There is a part o f Martin Luther King, Jr. 's Letter from Birmingham Jail that always catches me up short, and which I now think o f as at the heart o f the essay: not King's civil disobedience, not his claim that an unjust law is not a law, but his anger at the character he termed the "white moderate." 1 It was bad, King said, when the public called him and his allies "niggers" and when the police hosed them down in the street. But what really pained King was that so many well-meaning whites stood by and did nothing. In fact, it was to these people that King was really addressing his letter.
I remembered this part o f King's letter again when reflecting on the AutoAdmit controversy-another controversy not without its share o f racial epithets. I was pretty much a bystander to the whole thing. I wasn't the target o f any vicious postings; I wasn't threatened, not personally, nor was my race or gender targeted. I didn't post anything on autoadmit.com myself (vicious, virtuous, or otherwise). Indeed, I hadn't really heard o f AutoAdmit before the controversy erupted.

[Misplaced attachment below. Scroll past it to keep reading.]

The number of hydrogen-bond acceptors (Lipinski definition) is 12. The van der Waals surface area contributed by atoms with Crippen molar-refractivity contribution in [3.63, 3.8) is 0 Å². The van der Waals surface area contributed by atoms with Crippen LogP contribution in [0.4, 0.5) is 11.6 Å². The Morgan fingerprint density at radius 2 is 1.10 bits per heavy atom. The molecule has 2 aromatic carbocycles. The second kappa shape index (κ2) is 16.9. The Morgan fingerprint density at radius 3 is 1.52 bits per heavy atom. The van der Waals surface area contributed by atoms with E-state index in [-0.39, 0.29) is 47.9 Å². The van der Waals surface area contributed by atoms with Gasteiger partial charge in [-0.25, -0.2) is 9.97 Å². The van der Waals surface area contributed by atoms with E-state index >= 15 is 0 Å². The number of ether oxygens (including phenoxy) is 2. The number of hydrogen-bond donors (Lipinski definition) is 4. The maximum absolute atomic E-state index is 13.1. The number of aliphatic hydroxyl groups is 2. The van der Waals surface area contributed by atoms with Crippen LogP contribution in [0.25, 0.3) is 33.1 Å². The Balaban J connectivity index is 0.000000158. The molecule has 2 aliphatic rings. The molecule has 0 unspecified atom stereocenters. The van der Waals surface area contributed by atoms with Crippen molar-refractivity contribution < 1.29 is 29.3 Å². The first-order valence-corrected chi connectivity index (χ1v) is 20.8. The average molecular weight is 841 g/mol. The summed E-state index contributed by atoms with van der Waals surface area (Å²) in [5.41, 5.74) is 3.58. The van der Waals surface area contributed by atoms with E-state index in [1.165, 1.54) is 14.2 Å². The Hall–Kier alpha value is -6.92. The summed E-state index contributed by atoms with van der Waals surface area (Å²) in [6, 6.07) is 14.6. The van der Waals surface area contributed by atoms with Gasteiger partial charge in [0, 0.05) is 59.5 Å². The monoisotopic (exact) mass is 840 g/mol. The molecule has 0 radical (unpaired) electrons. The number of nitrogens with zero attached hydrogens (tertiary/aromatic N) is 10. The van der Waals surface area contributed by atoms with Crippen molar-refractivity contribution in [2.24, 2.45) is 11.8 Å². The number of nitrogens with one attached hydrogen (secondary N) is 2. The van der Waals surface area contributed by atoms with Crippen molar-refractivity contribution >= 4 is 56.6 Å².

For most o f the drama, then-from the initial outrage, to the e-mail discussions and the meetings (none o f which I attended) and then to the various scattered but coordinated responses-I was off to the side and off the stage, neither a victim nor an author o f the threats. I felt happy playing that role, happy to let things pass me by.
But then I thought again about the white moderate. And I saw how the white moderate played a role in the civil rights movement akin to the role I played in the AutoAdmit controversy. They were bystanders, and so am I. The situations are not exactly the same, but the parallels are sobering: Had I been in that generation I might have been a white moderate, and I might today be a white moderate o f a different, but related, sort.
Chad Flanders. Guilty Bystanders. Yale Journal of Law and Feminism, v. 19 (2007).